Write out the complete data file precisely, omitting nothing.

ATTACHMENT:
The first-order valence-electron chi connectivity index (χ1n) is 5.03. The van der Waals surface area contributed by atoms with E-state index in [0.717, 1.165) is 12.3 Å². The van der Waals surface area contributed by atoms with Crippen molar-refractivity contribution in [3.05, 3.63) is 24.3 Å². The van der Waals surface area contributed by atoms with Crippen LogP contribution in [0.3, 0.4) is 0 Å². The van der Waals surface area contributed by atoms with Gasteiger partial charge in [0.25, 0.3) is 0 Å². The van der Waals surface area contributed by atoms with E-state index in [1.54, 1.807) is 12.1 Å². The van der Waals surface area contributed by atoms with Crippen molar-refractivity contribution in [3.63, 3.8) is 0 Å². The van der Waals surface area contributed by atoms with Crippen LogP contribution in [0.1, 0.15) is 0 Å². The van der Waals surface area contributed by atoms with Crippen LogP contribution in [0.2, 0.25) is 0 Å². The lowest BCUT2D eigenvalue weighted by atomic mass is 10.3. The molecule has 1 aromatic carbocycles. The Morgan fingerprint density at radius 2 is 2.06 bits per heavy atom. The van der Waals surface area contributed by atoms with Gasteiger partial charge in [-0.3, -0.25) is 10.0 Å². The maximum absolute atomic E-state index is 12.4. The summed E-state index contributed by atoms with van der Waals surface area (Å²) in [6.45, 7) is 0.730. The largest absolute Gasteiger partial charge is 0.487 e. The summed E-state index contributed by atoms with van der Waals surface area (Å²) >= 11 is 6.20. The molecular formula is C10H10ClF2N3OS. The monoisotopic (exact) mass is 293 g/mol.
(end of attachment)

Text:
The first-order valence-electron chi connectivity index (χ1n) is 5.03. The van der Waals surface area contributed by atoms with E-state index in [0.717, 1.165) is 12.3 Å². The van der Waals surface area contributed by atoms with Crippen molar-refractivity contribution in [3.05, 3.63) is 24.3 Å². The van der Waals surface area contributed by atoms with Crippen LogP contribution in [0.3, 0.4) is 0 Å². The van der Waals surface area contributed by atoms with Gasteiger partial charge in [0.25, 0.3) is 0 Å². The van der Waals surface area contributed by atoms with E-state index in [1.54, 1.807) is 12.1 Å². The van der Waals surface area contributed by atoms with Crippen molar-refractivity contribution in [3.63, 3.8) is 0 Å². The van der Waals surface area contributed by atoms with Crippen LogP contribution in [0.1, 0.15) is 0 Å². The van der Waals surface area contributed by atoms with Crippen LogP contribution in [0.2, 0.25) is 0 Å². The lowest BCUT2D eigenvalue weighted by atomic mass is 10.3. The molecule has 1 aromatic carbocycles. The Morgan fingerprint density at radius 2 is 2.06 bits per heavy atom. The van der Waals surface area contributed by atoms with Gasteiger partial charge in [-0.3, -0.25) is 10.0 Å². The maximum absolute atomic E-state index is 12.4. The summed E-state index contributed by atoms with van der Waals surface area (Å²) in [6.45, 7) is 0.730. The largest absolute Gasteiger partial charge is 0.487 e. The summed E-state index contributed by atoms with van der Waals surface area (Å²) >= 11 is 6.20. The molecular formula is C10H10ClF2N3OS. The monoisotopic (exact) mass is 293 g/mol.